Why would Mare be summoned so far away? Russia has no licensed CFA judges, so judges were invited from Europe and the United States. Why Mare? His vast knowledge, suspects Kathy Treleani, a breeder of Oriental cats, who was in Las Vegas recently to attend the Cat-A-Lina Cats Catsino Royale cat show at the Riviera. Treleani attends an average of three cat shows a month and says that some cat judges are busier than others for a reason.
"David Mare always looks at the whole cat," she says. "Some judges concentrate on just one or two aspects. David knows all the standards for each breed, and for us who enter these shows, his opinion is very valuable. "
Dottie Olsen, show secretary for the Catsino Royale show, explained that her Tucson, Ariz., club, organizer of the Las Vegas show, voted on which judges to invite. She notes that Mare would have been selected even if the show weren’t held in Nevada.
"David is a popular judge," Olsen says.
Defining popularity, Tim Bruce of Las Vegas who, with his wife, Lyuda, raises purebred Siberian cats, says he and his wife look at the judging lineup when deciding to enter a cat show.
"Siberian Cats are among the newer breeds recognized by CFA and not all judges really know our breed as well as they know the more popular breeds such as Persians," he explains. "If judges are to pick their top 10 cats of all breeds we’d like to be with judges who have been known to select our breed, if not our cats.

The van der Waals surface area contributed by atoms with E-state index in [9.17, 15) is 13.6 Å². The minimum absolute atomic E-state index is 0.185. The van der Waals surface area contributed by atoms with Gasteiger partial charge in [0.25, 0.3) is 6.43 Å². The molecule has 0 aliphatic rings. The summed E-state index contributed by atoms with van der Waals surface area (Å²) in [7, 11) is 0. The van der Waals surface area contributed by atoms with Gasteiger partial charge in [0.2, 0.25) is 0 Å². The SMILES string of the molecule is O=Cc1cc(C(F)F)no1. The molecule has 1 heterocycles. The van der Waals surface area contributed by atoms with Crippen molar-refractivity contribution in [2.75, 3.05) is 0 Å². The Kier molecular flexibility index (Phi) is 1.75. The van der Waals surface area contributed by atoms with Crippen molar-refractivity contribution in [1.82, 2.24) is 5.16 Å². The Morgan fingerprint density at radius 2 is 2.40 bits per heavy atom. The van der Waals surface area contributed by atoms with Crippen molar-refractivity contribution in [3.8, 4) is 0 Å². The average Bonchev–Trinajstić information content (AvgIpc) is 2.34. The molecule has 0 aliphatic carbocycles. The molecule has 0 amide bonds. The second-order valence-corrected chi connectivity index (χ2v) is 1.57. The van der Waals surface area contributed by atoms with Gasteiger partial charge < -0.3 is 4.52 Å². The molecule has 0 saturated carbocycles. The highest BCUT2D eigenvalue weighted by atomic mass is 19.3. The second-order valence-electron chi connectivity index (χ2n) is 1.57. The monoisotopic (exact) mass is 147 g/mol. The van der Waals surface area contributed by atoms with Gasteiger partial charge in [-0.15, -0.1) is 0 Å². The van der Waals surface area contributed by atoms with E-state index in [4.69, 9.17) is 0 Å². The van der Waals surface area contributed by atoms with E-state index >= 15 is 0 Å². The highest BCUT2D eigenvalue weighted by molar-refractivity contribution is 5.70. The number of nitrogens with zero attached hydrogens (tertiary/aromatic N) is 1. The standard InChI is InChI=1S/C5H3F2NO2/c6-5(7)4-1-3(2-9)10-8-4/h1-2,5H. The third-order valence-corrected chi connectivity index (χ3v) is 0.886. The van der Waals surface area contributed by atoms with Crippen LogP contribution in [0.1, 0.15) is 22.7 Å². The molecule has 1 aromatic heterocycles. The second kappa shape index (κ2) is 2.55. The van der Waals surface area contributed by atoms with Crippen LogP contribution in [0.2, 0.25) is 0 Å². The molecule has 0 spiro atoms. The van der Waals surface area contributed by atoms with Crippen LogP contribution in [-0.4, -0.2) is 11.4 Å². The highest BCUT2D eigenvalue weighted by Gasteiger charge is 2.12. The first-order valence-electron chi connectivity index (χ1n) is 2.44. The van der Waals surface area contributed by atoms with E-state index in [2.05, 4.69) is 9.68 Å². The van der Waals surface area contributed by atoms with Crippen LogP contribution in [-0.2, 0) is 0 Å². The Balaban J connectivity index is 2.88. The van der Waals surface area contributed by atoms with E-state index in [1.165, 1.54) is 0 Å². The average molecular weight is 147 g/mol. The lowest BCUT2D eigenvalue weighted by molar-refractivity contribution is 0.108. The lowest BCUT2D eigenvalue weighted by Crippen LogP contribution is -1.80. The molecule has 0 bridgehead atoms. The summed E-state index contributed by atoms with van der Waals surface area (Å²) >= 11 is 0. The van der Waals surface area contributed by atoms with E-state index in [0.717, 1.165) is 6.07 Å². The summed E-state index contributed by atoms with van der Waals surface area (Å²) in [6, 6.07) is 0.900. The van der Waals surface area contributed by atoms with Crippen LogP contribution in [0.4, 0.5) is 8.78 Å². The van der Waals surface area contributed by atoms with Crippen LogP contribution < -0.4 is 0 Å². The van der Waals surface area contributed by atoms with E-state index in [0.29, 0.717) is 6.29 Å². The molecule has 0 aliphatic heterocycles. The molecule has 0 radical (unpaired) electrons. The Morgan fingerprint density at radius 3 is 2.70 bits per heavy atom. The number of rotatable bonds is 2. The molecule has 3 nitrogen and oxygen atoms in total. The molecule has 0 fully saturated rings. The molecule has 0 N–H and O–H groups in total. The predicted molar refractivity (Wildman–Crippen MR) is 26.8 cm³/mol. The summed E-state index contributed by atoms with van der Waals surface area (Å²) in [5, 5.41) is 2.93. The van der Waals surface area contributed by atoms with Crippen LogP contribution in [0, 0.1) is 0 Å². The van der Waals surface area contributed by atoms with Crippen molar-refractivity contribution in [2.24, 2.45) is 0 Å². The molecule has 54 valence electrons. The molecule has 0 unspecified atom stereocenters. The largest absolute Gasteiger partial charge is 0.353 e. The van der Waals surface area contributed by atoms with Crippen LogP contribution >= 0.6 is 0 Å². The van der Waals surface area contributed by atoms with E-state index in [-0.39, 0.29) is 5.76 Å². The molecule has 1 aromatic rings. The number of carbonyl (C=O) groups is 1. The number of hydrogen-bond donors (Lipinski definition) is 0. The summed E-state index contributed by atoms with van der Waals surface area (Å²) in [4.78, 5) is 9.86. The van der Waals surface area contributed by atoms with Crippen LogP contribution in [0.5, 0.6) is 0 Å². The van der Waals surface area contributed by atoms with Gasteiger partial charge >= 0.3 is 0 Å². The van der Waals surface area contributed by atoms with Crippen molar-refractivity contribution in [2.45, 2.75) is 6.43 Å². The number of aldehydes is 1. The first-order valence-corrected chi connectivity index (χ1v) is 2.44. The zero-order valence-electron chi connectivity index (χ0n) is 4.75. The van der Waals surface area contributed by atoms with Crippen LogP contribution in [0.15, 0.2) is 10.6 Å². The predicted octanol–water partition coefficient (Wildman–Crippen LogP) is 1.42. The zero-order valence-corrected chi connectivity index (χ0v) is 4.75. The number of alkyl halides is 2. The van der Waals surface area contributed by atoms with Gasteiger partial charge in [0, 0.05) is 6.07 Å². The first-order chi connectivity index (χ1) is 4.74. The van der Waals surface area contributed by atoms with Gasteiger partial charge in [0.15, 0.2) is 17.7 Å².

"David keeps up to date on all the newer breeds and their standards, and we know that about him. Also, I like the fact that David doesn’t look at the breeder, he looks at the cats. He’s all business that way."
Bruce adds that when Mare picks his top 10 cats and gives the reasons for his picks before an audience, "he really puts on a show and he’s fun to watch."
Mare’s calendar is already full for this year. Among his destinations, in March he will return to Tokyo to participate in a show marking the 50th anniversary of CFA shows in Japan.
"I was a judge not at their first, but at their second show," Mare says of the homecoming.A Museum for Cat Lovers
The Cat Fanciers’ Association Inc. was founded in 1906 and over the years collected books, artifacts and historical records about purebred cats. A permanent home for these items was a longtime dream.
David Mare, a cat judge from Las Vegas, helped the organization realize that dream with the opening of the Feline Historical Museum in Alliance, Ohio, in 2011.
Mare, who is also president of The Cat Fanciers’ Association Foundation, even expanded the focus of the museum to include the history of all feline registries around the world.
He spearheaded fundraising efforts that raised $1.5 million to establish the museum.
This past year, a temporary exhibit at the Ohio museum featured a collection of Maneki-neko cats, the famous ceramic waving Japanese cats that are believed to bring good luck. The museum plans another temporary exhibit, featuring the history of the Manx breed.
The temporary exhibits are in addition to the museum’s extensive library, original paintings and historical items. As the museum grows, other breed groups and even the only other feline museum in the world, in Singapore, may supply special exhibits.
As an added incentive to visit, Mare, who also has been active on the CFA board, points out that the Feline Historical Museum is only 20 miles away from the Pro Football Hall of Fame in Canton, Ohio.
By DIANE TAYLOR